CHICAGO—Because they are so hungry for work, competition on the street corner is downright tough.
So when a van pulls up, the day laborers race up to it, and try to shove their heads into the window to let the contractor know they will work hard and long and especially cheap.
You name it: Construction. Carpentry. Demolition. Gardening. Painting. No questions are asked about dangers and no requests made for safety equipment.
“Hire me. Hire me,” they shout.
It’s an instant mob of loudly screaming men, pushing and clawing each other aside to get closer to the van.
Some even force their way into the van and sit down, before they even start bargaining.
They would never have done that when there was work.
Before, the rule on the street was that you don’t climb into a van or leap onto the back of a pick-up truck without setting your wages for the day.
But that has changed in the months since work dried up here on one of the busiest street corners in Chicago for day laborers: Belmont and Milwaukee avenues, in the city’s northwest side.
Before the work disappeared, the street corner mostly belonged to immigrants without papers. But now, as the veteran day laborers say with a frown, “even the Americans are here.”
And the handful of so-called Americans waiting glumly in small pockets by themselves on the corner say they used to work in factories but they lost their jobs, or their blue-collar jobs paid so little, that they would rather take their chances on the street corner.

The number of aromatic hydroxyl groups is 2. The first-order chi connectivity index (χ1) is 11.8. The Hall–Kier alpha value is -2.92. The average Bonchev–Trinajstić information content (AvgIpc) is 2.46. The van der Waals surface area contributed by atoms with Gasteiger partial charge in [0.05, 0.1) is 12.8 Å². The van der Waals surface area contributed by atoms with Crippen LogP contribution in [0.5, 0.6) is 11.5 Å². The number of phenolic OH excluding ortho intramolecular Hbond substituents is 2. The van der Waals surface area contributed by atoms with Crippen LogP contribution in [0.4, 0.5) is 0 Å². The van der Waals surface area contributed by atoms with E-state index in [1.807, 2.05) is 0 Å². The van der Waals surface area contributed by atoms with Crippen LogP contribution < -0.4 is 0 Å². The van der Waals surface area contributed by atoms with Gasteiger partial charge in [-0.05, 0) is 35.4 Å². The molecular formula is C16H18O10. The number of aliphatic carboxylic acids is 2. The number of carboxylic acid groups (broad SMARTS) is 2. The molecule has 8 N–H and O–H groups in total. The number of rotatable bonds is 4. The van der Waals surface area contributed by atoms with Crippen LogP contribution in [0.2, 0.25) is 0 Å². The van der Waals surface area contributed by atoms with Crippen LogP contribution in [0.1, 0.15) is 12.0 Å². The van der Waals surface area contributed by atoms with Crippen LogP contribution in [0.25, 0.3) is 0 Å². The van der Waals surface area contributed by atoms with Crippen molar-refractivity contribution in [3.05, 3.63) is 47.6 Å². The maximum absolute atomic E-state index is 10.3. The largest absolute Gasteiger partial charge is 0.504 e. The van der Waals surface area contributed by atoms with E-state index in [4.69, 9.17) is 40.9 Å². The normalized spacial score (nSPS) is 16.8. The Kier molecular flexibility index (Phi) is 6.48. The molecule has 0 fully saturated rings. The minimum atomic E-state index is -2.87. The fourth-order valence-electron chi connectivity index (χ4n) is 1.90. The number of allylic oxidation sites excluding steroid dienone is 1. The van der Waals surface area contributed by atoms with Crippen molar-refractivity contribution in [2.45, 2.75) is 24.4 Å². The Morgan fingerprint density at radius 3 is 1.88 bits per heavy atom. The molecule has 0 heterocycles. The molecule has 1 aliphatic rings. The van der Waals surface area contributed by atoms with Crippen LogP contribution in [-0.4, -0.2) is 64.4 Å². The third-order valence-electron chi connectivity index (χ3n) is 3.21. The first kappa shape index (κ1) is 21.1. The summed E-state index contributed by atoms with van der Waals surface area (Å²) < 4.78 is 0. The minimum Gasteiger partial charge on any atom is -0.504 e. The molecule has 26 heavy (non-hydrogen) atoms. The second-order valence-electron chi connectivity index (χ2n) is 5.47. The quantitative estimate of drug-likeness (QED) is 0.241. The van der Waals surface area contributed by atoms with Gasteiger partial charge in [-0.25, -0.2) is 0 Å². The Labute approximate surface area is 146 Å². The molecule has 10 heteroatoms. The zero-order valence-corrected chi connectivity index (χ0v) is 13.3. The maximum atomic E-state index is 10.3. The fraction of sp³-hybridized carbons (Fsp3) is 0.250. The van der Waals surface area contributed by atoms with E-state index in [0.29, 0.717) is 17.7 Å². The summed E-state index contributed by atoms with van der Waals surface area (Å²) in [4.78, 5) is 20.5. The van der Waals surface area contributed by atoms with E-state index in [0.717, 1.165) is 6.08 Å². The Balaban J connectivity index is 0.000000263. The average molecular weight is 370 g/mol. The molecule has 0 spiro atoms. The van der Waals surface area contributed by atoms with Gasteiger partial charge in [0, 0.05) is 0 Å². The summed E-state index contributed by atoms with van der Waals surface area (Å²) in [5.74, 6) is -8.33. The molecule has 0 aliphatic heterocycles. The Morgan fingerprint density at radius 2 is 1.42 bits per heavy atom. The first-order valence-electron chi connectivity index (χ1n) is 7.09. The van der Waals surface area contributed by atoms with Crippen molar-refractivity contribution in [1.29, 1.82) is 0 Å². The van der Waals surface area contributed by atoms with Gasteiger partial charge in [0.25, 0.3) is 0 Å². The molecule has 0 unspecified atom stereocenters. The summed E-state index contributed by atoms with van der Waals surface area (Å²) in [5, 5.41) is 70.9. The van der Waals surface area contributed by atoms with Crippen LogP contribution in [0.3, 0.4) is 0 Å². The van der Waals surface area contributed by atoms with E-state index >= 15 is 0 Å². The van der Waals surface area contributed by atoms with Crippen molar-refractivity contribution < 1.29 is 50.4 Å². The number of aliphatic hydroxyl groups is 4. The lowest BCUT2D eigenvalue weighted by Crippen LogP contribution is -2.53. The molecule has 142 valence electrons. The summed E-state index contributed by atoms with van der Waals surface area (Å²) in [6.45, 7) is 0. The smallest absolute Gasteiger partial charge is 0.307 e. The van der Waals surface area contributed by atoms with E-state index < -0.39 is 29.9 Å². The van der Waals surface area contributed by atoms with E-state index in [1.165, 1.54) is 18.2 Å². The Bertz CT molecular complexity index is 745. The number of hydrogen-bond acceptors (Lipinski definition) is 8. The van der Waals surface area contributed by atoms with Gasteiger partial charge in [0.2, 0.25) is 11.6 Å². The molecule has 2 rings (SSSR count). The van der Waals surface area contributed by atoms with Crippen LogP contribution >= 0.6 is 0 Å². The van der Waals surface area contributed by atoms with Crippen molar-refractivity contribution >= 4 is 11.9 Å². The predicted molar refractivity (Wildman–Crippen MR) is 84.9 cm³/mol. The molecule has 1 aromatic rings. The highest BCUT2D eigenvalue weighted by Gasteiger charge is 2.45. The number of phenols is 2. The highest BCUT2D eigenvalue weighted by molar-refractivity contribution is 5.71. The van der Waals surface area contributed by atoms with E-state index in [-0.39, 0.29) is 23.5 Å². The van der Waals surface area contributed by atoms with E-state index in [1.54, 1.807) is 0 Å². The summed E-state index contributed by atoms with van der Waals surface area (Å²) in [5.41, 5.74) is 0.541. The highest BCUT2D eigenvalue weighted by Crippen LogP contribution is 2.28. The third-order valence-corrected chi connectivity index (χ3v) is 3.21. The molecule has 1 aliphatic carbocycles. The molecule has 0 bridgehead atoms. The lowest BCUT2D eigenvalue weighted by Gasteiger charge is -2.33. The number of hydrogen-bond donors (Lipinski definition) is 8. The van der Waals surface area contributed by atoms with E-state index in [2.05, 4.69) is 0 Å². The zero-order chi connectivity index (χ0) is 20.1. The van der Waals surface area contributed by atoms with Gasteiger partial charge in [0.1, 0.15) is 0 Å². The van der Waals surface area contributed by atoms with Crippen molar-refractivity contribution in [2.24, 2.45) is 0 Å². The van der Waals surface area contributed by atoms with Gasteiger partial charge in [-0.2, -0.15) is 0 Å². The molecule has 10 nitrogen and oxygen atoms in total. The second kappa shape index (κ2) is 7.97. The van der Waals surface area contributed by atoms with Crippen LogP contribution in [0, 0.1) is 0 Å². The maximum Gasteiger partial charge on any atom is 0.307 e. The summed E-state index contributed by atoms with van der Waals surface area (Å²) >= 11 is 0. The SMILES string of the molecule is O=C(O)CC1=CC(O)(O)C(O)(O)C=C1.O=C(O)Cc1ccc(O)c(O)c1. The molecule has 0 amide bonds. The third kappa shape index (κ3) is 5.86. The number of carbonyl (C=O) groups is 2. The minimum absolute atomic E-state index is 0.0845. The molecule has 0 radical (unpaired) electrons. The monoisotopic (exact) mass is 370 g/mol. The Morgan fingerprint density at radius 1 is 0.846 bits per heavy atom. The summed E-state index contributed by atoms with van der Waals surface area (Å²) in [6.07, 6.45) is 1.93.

But because there are so many day laborers – about 150 waiting just after dawn on a good weather day – the wages are not what they used to be.
Before, you didn’t take less than $10 an hour for the most basic job. But now, men are taking $8 an hour. And one day not long ago, someone pulled up in a car late in the morning, offered $5 an hour, and two desperate guys took the job.
“Can you imagine that?” asks a muscular, middle aged-worker who hasn’t put in a full week’s worth of work in months. “That’s not even minimum wage.”
As the time drips by, there’s nothing to do but wait.
Then a station-wagon pulls up and a large number of the men rush toward it. But there’s no screaming this time.
The station wagon is manned by some folks from a local church, who come by every so often to offer a hot meal.
The men lounge on the sidewalks as they swallow down the food. But the tension has gone out of them. They don’t seem to worry anymore about staying ready to jump.
There’s no more work today. And who knows when there will be.
Stephen Franklin is a former labor and workplace reporter for the Chicago Tribune, was until recently the ethnic media project director with Public Narrative in Chicago. He is the author of Three Strikes: Labor’s Heartland Losses and What They Mean for Working Americans (2002), and has reported throughout the United States and the Middle East.